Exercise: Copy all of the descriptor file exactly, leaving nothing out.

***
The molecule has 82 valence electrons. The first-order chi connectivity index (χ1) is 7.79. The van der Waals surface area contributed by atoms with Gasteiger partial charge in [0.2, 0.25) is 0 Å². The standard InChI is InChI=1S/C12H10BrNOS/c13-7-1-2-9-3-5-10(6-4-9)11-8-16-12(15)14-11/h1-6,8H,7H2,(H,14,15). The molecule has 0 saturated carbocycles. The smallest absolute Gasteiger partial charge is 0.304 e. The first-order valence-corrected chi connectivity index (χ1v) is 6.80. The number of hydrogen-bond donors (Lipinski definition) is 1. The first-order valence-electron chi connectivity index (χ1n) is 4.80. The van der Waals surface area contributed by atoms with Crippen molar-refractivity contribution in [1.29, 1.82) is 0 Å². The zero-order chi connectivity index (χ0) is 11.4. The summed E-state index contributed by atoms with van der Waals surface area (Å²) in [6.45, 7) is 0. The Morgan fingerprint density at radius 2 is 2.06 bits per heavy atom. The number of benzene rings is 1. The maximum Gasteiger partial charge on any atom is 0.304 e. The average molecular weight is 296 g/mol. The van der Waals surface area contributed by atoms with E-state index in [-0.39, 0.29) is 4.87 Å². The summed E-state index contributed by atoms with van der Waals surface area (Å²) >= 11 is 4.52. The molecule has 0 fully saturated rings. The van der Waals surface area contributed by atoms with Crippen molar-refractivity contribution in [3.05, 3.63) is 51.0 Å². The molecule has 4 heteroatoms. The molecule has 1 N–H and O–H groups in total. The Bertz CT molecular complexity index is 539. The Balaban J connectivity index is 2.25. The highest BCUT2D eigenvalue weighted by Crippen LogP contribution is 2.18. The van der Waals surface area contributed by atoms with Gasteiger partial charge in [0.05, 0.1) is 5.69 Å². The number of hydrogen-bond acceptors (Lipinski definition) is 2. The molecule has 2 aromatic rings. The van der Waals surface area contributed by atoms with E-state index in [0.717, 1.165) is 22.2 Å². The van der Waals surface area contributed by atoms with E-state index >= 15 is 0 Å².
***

The molecule has 82 valence electrons. The first-order chi connectivity index (χ1) is 7.79. The van der Waals surface area contributed by atoms with Gasteiger partial charge in [0.2, 0.25) is 0 Å². The standard InChI is InChI=1S/C12H10BrNOS/c13-7-1-2-9-3-5-10(6-4-9)11-8-16-12(15)14-11/h1-6,8H,7H2,(H,14,15). The molecule has 0 saturated carbocycles. The smallest absolute Gasteiger partial charge is 0.304 e. The first-order valence-corrected chi connectivity index (χ1v) is 6.80. The number of hydrogen-bond donors (Lipinski definition) is 1. The first-order valence-electron chi connectivity index (χ1n) is 4.80. The van der Waals surface area contributed by atoms with Crippen molar-refractivity contribution in [1.29, 1.82) is 0 Å². The zero-order chi connectivity index (χ0) is 11.4. The summed E-state index contributed by atoms with van der Waals surface area (Å²) in [6.45, 7) is 0. The Morgan fingerprint density at radius 2 is 2.06 bits per heavy atom. The number of benzene rings is 1. The maximum Gasteiger partial charge on any atom is 0.304 e. The average molecular weight is 296 g/mol. The van der Waals surface area contributed by atoms with E-state index in [-0.39, 0.29) is 4.87 Å². The summed E-state index contributed by atoms with van der Waals surface area (Å²) >= 11 is 4.52. The molecule has 0 fully saturated rings. The van der Waals surface area contributed by atoms with Crippen molar-refractivity contribution in [3.05, 3.63) is 51.0 Å². The molecule has 4 heteroatoms. The molecule has 1 N–H and O–H groups in total. The Bertz CT molecular complexity index is 539. The Balaban J connectivity index is 2.25. The highest BCUT2D eigenvalue weighted by Crippen LogP contribution is 2.18. The van der Waals surface area contributed by atoms with Gasteiger partial charge in [0.05, 0.1) is 5.69 Å². The number of hydrogen-bond acceptors (Lipinski definition) is 2. The molecule has 2 aromatic rings. The van der Waals surface area contributed by atoms with E-state index in [0.717, 1.165) is 22.2 Å². The van der Waals surface area contributed by atoms with E-state index >= 15 is 0 Å².